Monday, July 16, 2007
These were not the leading riders of the Tour de France racing toward the finish line, but American tourists testing this city’s new communal bike program.
“I’m never taking the subway again,” said a beaming Justin Hill, 47, a real estate broker from Santa Barbara, Calif.
More than 10,600 of the hefty gray bicycles became available for modest rental prices on Sunday at 750 self-service docking stations that provide access in eight languages. The number is to grow to 20,600 by the end of the year.
The program, Vélib (for “vélo,” bicycle, and “liberté,” freedom), is the latest in a string of European efforts to reduce the number of cars in city centers and give people incentives to choose more eco-friendly modes of transport.
“This is about revolutionizing urban culture,” said Pierre Aidenbaum, mayor of Paris’s trendy third district, which opened 15 docking stations on Sunday. “For a long time cars were associated with freedom of movement and flexibility. What we want to show people is that in many ways bicycles fulfill this role much more today.”
Users can rent a bike online or at any of the stations, using a credit or debit card and leave them at any other station.
A one-day pass costs 1 euro ($1.38), a weekly pass 5 euros ($6.90) and a yearly subscription 29 euros ($40), with no additional charges as long as each bike ride does not exceed 30 minutes. (Beyond that, there is an incremental surcharge, to make sure that as many bikes as possible stay in the rotation.)
The outdoor advertising company J. C. Decaux is paying for the bicycles, docking stations and maintenance in return for exclusive use of 1,628 urban billboards owned by the city. The city receives the rental income, and city officials say they are hoping the program will bring in millions of euros.
Vélib is the brainchild of Mayor Bertrand Delanoë, a Socialist and longtime green campaigner who has set a target for the city to reduce car traffic by 40 percent by 2020. Since he took office in 2001, his administration has added about 125 miles of bicycle paths, at the expense of lanes for cars, prompting accusations from drivers that it has aggravated congestion in the city.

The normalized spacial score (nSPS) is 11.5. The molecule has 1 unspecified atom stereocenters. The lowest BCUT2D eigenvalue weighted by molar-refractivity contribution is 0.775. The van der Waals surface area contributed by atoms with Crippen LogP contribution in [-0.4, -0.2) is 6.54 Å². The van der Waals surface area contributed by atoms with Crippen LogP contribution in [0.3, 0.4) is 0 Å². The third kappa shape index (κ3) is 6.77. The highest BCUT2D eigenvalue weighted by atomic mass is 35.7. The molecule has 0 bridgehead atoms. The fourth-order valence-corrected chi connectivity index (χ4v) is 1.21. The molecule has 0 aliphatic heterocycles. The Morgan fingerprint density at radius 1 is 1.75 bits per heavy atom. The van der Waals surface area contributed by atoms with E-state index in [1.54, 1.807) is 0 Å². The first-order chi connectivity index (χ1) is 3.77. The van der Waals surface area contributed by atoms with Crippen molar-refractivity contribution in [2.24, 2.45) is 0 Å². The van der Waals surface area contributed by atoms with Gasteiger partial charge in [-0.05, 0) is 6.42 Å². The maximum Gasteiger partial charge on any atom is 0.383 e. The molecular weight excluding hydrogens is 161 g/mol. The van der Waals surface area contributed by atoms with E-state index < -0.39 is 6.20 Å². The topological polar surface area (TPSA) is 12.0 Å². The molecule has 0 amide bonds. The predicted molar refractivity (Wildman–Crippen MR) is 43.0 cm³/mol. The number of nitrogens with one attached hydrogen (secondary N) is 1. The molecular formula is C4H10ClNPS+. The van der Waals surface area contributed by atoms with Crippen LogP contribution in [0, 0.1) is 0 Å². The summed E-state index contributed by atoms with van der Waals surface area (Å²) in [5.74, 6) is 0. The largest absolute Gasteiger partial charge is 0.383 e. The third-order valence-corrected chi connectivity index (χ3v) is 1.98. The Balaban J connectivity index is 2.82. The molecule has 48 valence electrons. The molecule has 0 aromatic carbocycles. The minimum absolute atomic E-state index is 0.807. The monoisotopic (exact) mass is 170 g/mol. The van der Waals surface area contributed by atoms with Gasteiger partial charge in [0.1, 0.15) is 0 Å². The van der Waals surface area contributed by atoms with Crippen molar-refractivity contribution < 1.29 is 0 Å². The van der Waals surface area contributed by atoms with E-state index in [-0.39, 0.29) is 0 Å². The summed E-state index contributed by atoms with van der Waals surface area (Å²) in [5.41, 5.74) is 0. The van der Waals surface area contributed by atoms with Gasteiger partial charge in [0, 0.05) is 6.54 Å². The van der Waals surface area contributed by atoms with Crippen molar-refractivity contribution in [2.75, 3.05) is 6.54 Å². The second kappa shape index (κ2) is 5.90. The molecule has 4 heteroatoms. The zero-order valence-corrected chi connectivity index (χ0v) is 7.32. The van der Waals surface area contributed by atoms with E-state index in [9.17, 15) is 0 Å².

But even the most hardened cyclists still try to avoid some parts of Paris. The Champs-Élysées is not for the faint-hearted. The police have so far refused to grant a permit for a cycle lane along the avenue, fearing hopeless congestion on this main traffic artery.
Jean-Luc Dumesnil, who is an adviser in City Hall on cycling policy, said that while the number of bicycles on the streets increased by 50 percent in the last six years, the number of cycling accidents remained stable.
“It’s the cycling paths, but it’s also a question of critical mass,” Mr. Dumesnil said. “The more bikes there are, the more car drivers get used to them and the more care they take.”
Still, only about 40,000 of the 2.5 million Parisians say they use their bicycles regularly. Mr. Delanoë would like to raise that number to 250,000 by the end of the year.
City Hall is hoping to draw on the experience of smaller-scale rental programs in other cities like Berlin and Stockholm to address concerns about theft and financial viability that ended an experimental program in Amsterdam in the 1960s.
The key, Mr. Aidenbaum said, is to make it easy. “What this initiative does is to take away some of the inconveniences of owning a bike in Paris,” he said, “the lack of storage space in Paris buildings, the issue of theft and the hassle of maintenance.”
First indications are positive. Even before the docking stations opened, 13,000 people had bought annual subscriptions online. On Sunday, some docking stations were so popular that they temporarily ran out of bikes.
Denis Bocquet, 37, an urban planner who divides his time between Paris and Berlin, had to wait in line before renting a bike with his partner, Nora Lafi. From now on, he said, he would use the Vélib to go to work during his stints in Paris.
“It used to be stressful and dangerous to cycle in Paris, but the city has changed, and this could change it even more,” Mr. Bocquet said.
Some residents are skeptical about how long the shiny new fleet of rental bikes will survive unscathed. “There is a lot of gratuitous vandalism that could harm this initiative in this area,” said Marylise Dutoit, 37, a primary school teacher.
But she said she would try to use it to go work every day because it would reduce her 20-minute Métro commute to 10 minutes.
By 2:30, Mr. Hill, his wife, Megan, and their two teenagers were at the Arc de Triomphe, on their third set of bicycles.
“But when we’re done here we might get one more bike to go back to the hotel and swing by the Eiffel Tower on the way,” Ms. Hill said as her son Tommy, 17, rolled his eyes. “This is fun. I never realized Paris was so small!”
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